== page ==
A chop saw is a common power tool to find in workshops and on construction yards the whole world over. But what is a chop saw? Is it different from a miter saw? If you’re a new DIY-er, you know what a saw is, but what are all of these different types of saws on the shelf at Home Depot?
It’s important to have the right tool for the job, and that goes doubly for saws. Once you cut, you can’t go back. And a chop saw is the perfect tool for making straight, square cuts every time. A chop saw is a heavy power tool that spins a circular saw blade at dangerously fast speeds (so make sure to always wear your safety gear). You lie a length of wood on the saw’s support table, push the saw into place, and cut. A chop saw has a similar appearance to other saws but serves its own very specific function.
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What is a Chop Saw Used For?
Chop saws are primarily used for crosscutting boards in straight sections. This is handy for making perfectly square cuts and flush corners. The two primary methods for woodcutting are cross-cutting and rip cutting. Lumber is milled such that the wood grain runs along with each board longways. A cross-cut is a cut that runs perpendicular to the wood grain, while a rip cut runs parallel to it.
Chop saws are not built for rip cutting. For that, you’ll want a traditional circular saw. Instead, to cut your boards into shorter squared-off sections, you’ll use a chop saw.
Types of Chop Saws
There are four different styles of chop saws that you should know because each variety is built for a specialized purpose. They all feature a rotating blade that swings down into the lumber as you saw. They also all feature moveable platform surfaces so you can cut horizontally at different angles. Now, let’s check out the differences:
The Standard Chop Saw
These are the simplest chop saws you’ll find at the hardware store. They quite literally chop straight down, and only straight down. However, while the blade itself doesn’t swing around, the support table still moves around.
The Compound Chop Saw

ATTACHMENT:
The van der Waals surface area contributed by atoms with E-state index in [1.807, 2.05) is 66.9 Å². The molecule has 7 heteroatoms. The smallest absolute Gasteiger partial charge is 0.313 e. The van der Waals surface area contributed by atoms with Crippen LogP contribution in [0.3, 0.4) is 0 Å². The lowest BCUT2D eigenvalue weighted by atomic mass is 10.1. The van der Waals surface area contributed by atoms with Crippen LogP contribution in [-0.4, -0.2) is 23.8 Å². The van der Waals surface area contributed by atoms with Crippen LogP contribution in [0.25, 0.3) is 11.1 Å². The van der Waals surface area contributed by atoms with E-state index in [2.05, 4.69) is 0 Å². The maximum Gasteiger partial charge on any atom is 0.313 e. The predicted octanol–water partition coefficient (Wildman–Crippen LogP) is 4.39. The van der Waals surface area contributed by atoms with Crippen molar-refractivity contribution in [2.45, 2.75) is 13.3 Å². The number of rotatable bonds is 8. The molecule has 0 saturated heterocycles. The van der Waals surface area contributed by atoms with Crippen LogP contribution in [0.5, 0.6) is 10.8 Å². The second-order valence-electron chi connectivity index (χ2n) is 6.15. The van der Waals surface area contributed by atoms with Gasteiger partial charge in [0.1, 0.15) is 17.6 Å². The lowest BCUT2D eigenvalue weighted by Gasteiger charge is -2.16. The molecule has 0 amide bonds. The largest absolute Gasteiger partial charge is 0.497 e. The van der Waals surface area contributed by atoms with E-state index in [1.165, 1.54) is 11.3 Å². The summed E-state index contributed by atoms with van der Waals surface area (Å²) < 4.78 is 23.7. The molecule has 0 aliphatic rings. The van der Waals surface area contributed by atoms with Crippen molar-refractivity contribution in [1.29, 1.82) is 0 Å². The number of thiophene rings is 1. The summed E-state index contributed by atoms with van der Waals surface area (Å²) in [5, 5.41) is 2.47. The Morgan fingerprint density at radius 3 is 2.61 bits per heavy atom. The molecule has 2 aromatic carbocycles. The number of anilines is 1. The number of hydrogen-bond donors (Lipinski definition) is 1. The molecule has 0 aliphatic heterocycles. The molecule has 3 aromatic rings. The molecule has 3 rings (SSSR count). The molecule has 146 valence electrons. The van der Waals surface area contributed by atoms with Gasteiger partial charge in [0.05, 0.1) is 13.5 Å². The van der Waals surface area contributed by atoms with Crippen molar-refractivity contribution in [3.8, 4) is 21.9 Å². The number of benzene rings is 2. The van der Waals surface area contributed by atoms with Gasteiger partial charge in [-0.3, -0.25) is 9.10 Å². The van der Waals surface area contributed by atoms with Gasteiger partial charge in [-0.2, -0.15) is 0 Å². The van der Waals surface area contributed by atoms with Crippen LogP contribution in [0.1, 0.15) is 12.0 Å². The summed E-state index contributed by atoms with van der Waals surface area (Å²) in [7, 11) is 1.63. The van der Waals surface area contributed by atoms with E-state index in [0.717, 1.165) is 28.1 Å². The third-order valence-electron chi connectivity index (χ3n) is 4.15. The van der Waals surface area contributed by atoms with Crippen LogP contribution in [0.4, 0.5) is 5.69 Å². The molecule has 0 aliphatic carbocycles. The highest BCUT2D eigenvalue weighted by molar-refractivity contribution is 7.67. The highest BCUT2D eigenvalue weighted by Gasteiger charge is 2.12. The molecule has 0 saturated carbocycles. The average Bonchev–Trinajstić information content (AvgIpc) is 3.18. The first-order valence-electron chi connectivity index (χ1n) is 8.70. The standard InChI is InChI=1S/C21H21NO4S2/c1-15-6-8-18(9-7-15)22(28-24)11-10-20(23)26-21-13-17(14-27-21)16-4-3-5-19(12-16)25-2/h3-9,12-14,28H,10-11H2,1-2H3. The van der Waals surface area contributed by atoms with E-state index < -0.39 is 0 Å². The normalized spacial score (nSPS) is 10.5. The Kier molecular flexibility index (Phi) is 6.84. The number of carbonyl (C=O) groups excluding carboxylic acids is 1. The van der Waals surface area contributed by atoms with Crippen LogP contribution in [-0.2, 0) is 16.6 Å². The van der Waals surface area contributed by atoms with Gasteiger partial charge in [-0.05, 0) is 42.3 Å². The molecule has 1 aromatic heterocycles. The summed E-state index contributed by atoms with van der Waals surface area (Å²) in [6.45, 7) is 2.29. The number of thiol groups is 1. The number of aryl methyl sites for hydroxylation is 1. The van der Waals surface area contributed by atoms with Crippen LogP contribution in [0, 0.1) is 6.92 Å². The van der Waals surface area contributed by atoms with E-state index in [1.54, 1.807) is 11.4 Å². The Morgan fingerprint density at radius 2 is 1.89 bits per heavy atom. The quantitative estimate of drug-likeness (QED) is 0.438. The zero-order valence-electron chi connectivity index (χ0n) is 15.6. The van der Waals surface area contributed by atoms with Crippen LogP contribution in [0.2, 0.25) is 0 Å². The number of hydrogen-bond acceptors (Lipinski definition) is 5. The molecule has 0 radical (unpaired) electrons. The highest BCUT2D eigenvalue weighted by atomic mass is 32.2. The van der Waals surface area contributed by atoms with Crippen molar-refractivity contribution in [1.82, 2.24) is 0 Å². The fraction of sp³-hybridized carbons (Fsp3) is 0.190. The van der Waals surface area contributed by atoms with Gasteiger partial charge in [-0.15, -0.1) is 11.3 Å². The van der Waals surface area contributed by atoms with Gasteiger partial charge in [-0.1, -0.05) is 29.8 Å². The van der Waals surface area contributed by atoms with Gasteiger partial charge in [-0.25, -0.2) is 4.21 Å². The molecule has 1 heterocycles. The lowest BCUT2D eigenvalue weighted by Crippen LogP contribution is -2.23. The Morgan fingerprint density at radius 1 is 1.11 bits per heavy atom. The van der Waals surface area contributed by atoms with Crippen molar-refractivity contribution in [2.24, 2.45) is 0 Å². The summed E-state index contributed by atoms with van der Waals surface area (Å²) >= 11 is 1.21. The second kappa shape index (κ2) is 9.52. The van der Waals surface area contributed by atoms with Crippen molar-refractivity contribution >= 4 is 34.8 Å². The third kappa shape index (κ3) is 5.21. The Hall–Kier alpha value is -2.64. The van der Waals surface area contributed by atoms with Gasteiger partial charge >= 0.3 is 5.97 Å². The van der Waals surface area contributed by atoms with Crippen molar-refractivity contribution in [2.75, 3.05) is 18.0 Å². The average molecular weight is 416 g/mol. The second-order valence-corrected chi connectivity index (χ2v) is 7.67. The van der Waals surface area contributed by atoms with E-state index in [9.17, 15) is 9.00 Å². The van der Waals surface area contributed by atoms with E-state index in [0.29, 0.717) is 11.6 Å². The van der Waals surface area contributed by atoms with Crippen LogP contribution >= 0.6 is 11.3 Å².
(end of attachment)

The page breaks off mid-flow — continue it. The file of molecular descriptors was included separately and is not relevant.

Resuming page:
A compound chop saw can do everything that a standard one can. However, these blades can be tilted off to one side, allowing you to cut two different planes with the same saw.
The Dual-Compound Chop Saw
These are “another step up” from the compound chop saw. They can still stand straight up or tilt, except now you can tilt your blade in either direction. As a result, you can more easily bevel the lumber without having to turn it over on the saw.
The Sliding-Compound Chop Saw
Sliding-compound saws have a wider range of motion than other styles. Both the blade itself and the machinery are able to move in both directions while cutting, letting you cut larger and wider sections of wood in a single go.
Which Chop Saw is Best for My Job?
Good question! While standard chop saws aren’t the most common choice anymore, they’re still perfect for simpler jobs like the basic home renovation or small workshop projects. The primary advantage is that they’re more affordable and come with less moving parts. As a result, they’re less prone to breaking down and require less overall maintenance.
However, if you’re looking to tackle larger projects like building a wooden porch, a barn, or even a home, then you’ll need the more robust and diverse features of a sliding-compound chop saw. These units can be prohibitively expensive for the hobbyist, which is why we recommend starting with a standard chop saw if you have more basic needs.
Make sure that you get the right saw for the job. While chop saws seem similar to other types of saws, they fill a specific role all on their own.